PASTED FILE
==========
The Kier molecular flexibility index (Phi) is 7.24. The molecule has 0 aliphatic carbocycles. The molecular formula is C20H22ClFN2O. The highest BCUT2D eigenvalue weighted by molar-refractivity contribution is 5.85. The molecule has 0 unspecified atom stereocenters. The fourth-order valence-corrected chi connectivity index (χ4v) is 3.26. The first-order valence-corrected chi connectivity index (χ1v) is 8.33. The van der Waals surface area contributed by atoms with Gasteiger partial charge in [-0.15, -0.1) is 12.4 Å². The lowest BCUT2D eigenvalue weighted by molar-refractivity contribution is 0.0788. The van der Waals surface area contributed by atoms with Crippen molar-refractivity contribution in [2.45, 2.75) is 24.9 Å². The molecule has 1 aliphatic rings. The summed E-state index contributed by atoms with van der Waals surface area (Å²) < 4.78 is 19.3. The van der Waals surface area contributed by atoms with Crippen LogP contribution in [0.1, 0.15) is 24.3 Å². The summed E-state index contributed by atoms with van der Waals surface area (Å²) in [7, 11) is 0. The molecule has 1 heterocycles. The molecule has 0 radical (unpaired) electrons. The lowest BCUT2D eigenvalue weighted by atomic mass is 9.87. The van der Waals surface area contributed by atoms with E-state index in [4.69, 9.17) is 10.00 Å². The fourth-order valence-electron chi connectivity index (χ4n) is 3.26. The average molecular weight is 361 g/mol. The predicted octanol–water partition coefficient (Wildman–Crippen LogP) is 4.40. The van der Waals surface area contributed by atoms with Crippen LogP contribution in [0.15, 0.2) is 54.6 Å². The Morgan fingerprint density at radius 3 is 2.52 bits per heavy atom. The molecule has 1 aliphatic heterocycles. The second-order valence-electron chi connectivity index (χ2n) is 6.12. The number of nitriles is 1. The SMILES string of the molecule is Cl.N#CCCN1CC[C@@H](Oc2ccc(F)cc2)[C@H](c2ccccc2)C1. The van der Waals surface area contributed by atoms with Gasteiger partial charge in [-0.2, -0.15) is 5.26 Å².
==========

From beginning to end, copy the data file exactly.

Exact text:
The Kier molecular flexibility index (Phi) is 7.24. The molecule has 0 aliphatic carbocycles. The molecular formula is C20H22ClFN2O. The highest BCUT2D eigenvalue weighted by molar-refractivity contribution is 5.85. The molecule has 0 unspecified atom stereocenters. The fourth-order valence-corrected chi connectivity index (χ4v) is 3.26. The first-order valence-corrected chi connectivity index (χ1v) is 8.33. The van der Waals surface area contributed by atoms with Gasteiger partial charge in [-0.15, -0.1) is 12.4 Å². The lowest BCUT2D eigenvalue weighted by molar-refractivity contribution is 0.0788. The van der Waals surface area contributed by atoms with Crippen molar-refractivity contribution in [2.45, 2.75) is 24.9 Å². The molecule has 1 aliphatic rings. The summed E-state index contributed by atoms with van der Waals surface area (Å²) < 4.78 is 19.3. The van der Waals surface area contributed by atoms with Crippen LogP contribution in [0.1, 0.15) is 24.3 Å². The summed E-state index contributed by atoms with van der Waals surface area (Å²) in [7, 11) is 0. The molecule has 1 heterocycles. The molecule has 0 radical (unpaired) electrons. The lowest BCUT2D eigenvalue weighted by atomic mass is 9.87. The van der Waals surface area contributed by atoms with E-state index in [4.69, 9.17) is 10.00 Å². The fourth-order valence-electron chi connectivity index (χ4n) is 3.26. The average molecular weight is 361 g/mol. The predicted octanol–water partition coefficient (Wildman–Crippen LogP) is 4.40. The van der Waals surface area contributed by atoms with Crippen LogP contribution in [0.15, 0.2) is 54.6 Å². The Morgan fingerprint density at radius 3 is 2.52 bits per heavy atom. The molecule has 1 aliphatic heterocycles. The second-order valence-electron chi connectivity index (χ2n) is 6.12. The number of nitriles is 1. The SMILES string of the molecule is Cl.N#CCCN1CC[C@@H](Oc2ccc(F)cc2)[C@H](c2ccccc2)C1. The van der Waals surface area contributed by atoms with Gasteiger partial charge in [-0.2, -0.15) is 5.26 Å².